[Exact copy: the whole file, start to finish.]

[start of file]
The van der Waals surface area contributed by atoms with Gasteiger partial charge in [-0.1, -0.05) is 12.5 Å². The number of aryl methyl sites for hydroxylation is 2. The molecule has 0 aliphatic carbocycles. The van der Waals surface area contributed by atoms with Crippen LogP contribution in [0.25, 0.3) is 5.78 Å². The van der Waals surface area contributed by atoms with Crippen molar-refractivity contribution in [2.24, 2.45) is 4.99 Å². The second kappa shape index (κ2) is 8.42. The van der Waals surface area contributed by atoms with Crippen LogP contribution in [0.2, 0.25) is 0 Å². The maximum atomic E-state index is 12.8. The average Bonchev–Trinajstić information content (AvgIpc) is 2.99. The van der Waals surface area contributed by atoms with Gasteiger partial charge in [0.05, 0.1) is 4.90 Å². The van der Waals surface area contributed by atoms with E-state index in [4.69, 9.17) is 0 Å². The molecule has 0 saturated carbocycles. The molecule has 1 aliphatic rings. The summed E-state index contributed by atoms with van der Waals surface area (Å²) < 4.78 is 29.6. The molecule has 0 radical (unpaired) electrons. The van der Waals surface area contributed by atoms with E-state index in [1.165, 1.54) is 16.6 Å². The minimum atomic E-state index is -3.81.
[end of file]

The van der Waals surface area contributed by atoms with Gasteiger partial charge in [-0.1, -0.05) is 12.5 Å². The number of aryl methyl sites for hydroxylation is 2. The molecule has 0 aliphatic carbocycles. The van der Waals surface area contributed by atoms with Crippen LogP contribution in [0.25, 0.3) is 5.78 Å². The van der Waals surface area contributed by atoms with Crippen molar-refractivity contribution in [2.24, 2.45) is 4.99 Å². The second kappa shape index (κ2) is 8.42. The van der Waals surface area contributed by atoms with Crippen LogP contribution in [0.2, 0.25) is 0 Å². The maximum atomic E-state index is 12.8. The average Bonchev–Trinajstić information content (AvgIpc) is 2.99. The van der Waals surface area contributed by atoms with Gasteiger partial charge in [0.05, 0.1) is 4.90 Å². The van der Waals surface area contributed by atoms with E-state index in [4.69, 9.17) is 0 Å². The molecule has 0 saturated carbocycles. The molecule has 1 aliphatic rings. The summed E-state index contributed by atoms with van der Waals surface area (Å²) < 4.78 is 29.6. The molecule has 0 radical (unpaired) electrons. The van der Waals surface area contributed by atoms with E-state index in [1.165, 1.54) is 16.6 Å². The minimum atomic E-state index is -3.81.